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2019/2020  KAN-CCMVV1911U  Economics of Innovation and Entrepreneurship

English Title
Economics of Innovation and Entrepreneurship

Course information

Language English
Course ECTS 7.5 ECTS
Type Elective
Level Full Degree Master
Duration One Semester
Start time of the course Spring
Timetable Course schedule will be posted at calendar.cbs.dk
Max. participants 80
Study board
Study Board for MSc in Economics and Business Administration
Course coordinator
  • Anders Sørensen - Department of Economics (ECON)
Main academic disciplines
  • Economics
Teaching methods
  • Face-to-face teaching
Last updated on 12-02-2019

Relevant links

Learning objectives
  • Explain different innovation based growth models, the micro-foundation of the knowledge production function, and the importance of key assumptions.
  • Understand whether empirical results can be interpreted as causal relationships.
  • Understand the importance of various econometrics concepts that are important for the interpretation of results.
  • Obtain experience on working with data and run regressions
  • Hands on experience with the statistical software package STATA
Course prerequisites
The course requires a basic knowledge of microeconomics and applied econometrics
Economics of Innovation and Entrepreneurship:
Exam ECTS 7,5
Examination form Home assignment - written product
Individual or group exam Individual exam
Size of written product Max. 15 pages
Assignment type Project
Duration Written product to be submitted on specified date and time.
Grading scale 7-point grading scale
Examiner(s) One internal examiner
Exam period Summer
Make-up exam/re-exam Oral Exam
Duration: 20 min. per student, including examiners' discussion of grade, and informing plus explaining the grade
Preparation time: No preparation
Examiner(s): If it is an internal examination, there will be a second internal examiner at the re-exam. If it is an external examination, there will be an external examiner.
Description of the exam procedure

Students conduct a short empirical project with data of their choice. The project can be based on one of the papers – with available data set – on the reading list, a paper – with available data set – of their own choice or a project conducted on an own-identified data set. In the project students are to show an understanding of the applied methods, discuss the empirical choices and interpret the results appropriartely. The project is written in parallel with the course and is of 10 A4-pages. The project must be submitted at the end of the teaching term.

Course content, structure and pedagogical approach

The aim of this course is to understand the relationship between innovation and economic growth and the origin of innovation. The course focuses on innovation in a broad sense as innovation is multi-facetted concept and the course will both cover aspects of technological innovation – product and process innovation – and non-technological innovation, e.g., organizational innovation. Moreover, the course will focus on the person characteristics behind inventions. The course will be based on economics and applied econometrics.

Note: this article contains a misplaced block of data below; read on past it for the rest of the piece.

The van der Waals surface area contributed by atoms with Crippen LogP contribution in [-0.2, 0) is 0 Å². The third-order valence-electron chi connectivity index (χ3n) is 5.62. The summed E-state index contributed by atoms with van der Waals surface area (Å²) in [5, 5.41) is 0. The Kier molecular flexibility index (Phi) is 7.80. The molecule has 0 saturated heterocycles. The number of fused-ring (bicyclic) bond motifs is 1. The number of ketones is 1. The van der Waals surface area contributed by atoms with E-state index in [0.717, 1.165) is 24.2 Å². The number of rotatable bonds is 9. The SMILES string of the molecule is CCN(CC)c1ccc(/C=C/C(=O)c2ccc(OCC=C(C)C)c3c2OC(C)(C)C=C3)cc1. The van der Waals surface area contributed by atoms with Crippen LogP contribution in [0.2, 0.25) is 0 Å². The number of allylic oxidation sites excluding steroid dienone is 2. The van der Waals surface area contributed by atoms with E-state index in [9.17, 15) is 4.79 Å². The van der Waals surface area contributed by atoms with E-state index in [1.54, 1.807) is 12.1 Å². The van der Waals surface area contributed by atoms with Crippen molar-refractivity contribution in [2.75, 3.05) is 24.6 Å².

The course focuses on (a) the economics of new ideas and the micro-foundations of the knowledge production function, (b) artificial intelligence and automation, (c) organizational change and management practices (c) the relationship between ideas and innovation, (d) the characteristics of innovators, and (e) the characteristics of entrepreneurs. In the course, we will work on empirical parts of selected papers using original data and programs.

Description of the teaching methods
The course is composed of lectures.
Feedback during the teaching period
We aim to give constant feedback to students in the form of Q and A in the classroom. We encourage students to ask questions and participate in class discussion. Finally, students can take advantage of office hours.
Student workload
Classes 33 hours
Exam / preparation: 173 hours
Expected literature



Ideas, Innovation, and Economic Growth

Jones, Charles I. 2001. Chapter 4 and 5 in Introduction to Economic Growth. New York: W. W. Norton & Company.


Competition and Innovation

Aghion, Philippe, Nicholas Bloom, Richard Blundell, Rachel Griffith, and Peter Howitt. 2005. “Competition and Innovation: An Inverted U-Relationship.” Quarterly Journal of Economics120(2): 701-728. [DATA]


AI and Automation

Papers presented at the Economic Policy conference on Automation April 2019/Papers presented at the NBER Conference on the Economics of AI, 2017 and 2018, University of Toronto

Management Practices

Nicholas Bloom and John van Reenen (2007), “Measuring and Explaining Management Practices Across Firms and Countries” Quarterly Journal of Economics [DATA]


Nicholas Bloom, James Liang, John Roberts and Zichung Jenny Ying (2014), “Does working from home work? Evidence from a Chinese experiment”, Quarterly Journal of Economics  [DATA]

Ideas and Innovation

Jones, Benjamin F. 2010. “Age and Great Invention.” Review of Economics and Statistics92(1): 1-14.


The Characteristics of Innovators

Bell, Alex, Raj Chetty, Xavier Jaravel, Neviana Petkova, and John Van Reenen. 2017. “Who Becomes an Inventor in America? The Importance of Exposure to Innovation” The Quarterly Journal of Economics


The Characteristics of Entrepreneurship

Ross Levine and Yona Rubinstein (2017), “Smart and Illicit: Who becomes an entrepreneur and do they earn more?”, Quarterly Journal of Economics [DATA]


Last updated on 12-02-2019